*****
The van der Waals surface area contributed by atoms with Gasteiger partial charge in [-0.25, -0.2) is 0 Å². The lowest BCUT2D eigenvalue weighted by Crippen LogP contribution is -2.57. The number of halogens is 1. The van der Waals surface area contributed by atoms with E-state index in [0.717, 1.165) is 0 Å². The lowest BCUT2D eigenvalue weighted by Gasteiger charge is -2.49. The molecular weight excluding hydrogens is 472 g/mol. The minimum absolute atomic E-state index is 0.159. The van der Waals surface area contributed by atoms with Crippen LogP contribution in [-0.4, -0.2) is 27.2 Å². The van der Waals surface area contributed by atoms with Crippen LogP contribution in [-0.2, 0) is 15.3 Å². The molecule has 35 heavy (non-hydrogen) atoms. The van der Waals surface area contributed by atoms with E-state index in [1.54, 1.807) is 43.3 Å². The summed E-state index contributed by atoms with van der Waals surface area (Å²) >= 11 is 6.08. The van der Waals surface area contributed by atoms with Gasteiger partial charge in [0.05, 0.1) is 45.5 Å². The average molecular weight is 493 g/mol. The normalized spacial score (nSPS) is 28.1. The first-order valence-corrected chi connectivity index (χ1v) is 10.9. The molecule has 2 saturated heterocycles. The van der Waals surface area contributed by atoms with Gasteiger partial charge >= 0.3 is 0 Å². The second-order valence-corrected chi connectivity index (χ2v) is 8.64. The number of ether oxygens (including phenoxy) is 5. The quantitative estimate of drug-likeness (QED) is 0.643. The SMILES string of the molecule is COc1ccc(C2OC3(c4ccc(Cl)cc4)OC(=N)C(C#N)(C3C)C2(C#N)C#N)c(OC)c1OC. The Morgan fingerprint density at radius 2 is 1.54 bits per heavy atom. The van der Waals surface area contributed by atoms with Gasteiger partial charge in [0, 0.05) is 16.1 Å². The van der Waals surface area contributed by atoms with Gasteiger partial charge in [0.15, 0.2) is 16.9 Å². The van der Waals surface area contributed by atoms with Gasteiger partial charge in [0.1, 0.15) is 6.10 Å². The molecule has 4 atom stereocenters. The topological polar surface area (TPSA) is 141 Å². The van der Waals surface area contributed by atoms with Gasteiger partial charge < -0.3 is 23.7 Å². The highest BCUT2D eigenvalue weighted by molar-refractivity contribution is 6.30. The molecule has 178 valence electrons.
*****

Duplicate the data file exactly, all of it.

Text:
The van der Waals surface area contributed by atoms with Gasteiger partial charge in [-0.25, -0.2) is 0 Å². The lowest BCUT2D eigenvalue weighted by Crippen LogP contribution is -2.57. The number of halogens is 1. The van der Waals surface area contributed by atoms with E-state index in [0.717, 1.165) is 0 Å². The lowest BCUT2D eigenvalue weighted by Gasteiger charge is -2.49. The molecular weight excluding hydrogens is 472 g/mol. The minimum absolute atomic E-state index is 0.159. The van der Waals surface area contributed by atoms with Crippen LogP contribution in [-0.4, -0.2) is 27.2 Å². The van der Waals surface area contributed by atoms with Crippen LogP contribution in [-0.2, 0) is 15.3 Å². The molecule has 35 heavy (non-hydrogen) atoms. The van der Waals surface area contributed by atoms with E-state index in [1.54, 1.807) is 43.3 Å². The summed E-state index contributed by atoms with van der Waals surface area (Å²) >= 11 is 6.08. The van der Waals surface area contributed by atoms with Gasteiger partial charge in [0.05, 0.1) is 45.5 Å². The average molecular weight is 493 g/mol. The normalized spacial score (nSPS) is 28.1. The first-order valence-corrected chi connectivity index (χ1v) is 10.9. The molecule has 2 saturated heterocycles. The van der Waals surface area contributed by atoms with Gasteiger partial charge >= 0.3 is 0 Å². The second-order valence-corrected chi connectivity index (χ2v) is 8.64. The number of ether oxygens (including phenoxy) is 5. The quantitative estimate of drug-likeness (QED) is 0.643. The SMILES string of the molecule is COc1ccc(C2OC3(c4ccc(Cl)cc4)OC(=N)C(C#N)(C3C)C2(C#N)C#N)c(OC)c1OC. The Morgan fingerprint density at radius 2 is 1.54 bits per heavy atom. The van der Waals surface area contributed by atoms with Gasteiger partial charge in [0, 0.05) is 16.1 Å². The van der Waals surface area contributed by atoms with Gasteiger partial charge in [0.15, 0.2) is 16.9 Å². The van der Waals surface area contributed by atoms with Gasteiger partial charge in [0.1, 0.15) is 6.10 Å². The molecule has 4 atom stereocenters. The topological polar surface area (TPSA) is 141 Å². The van der Waals surface area contributed by atoms with Gasteiger partial charge < -0.3 is 23.7 Å². The highest BCUT2D eigenvalue weighted by molar-refractivity contribution is 6.30. The molecule has 178 valence electrons.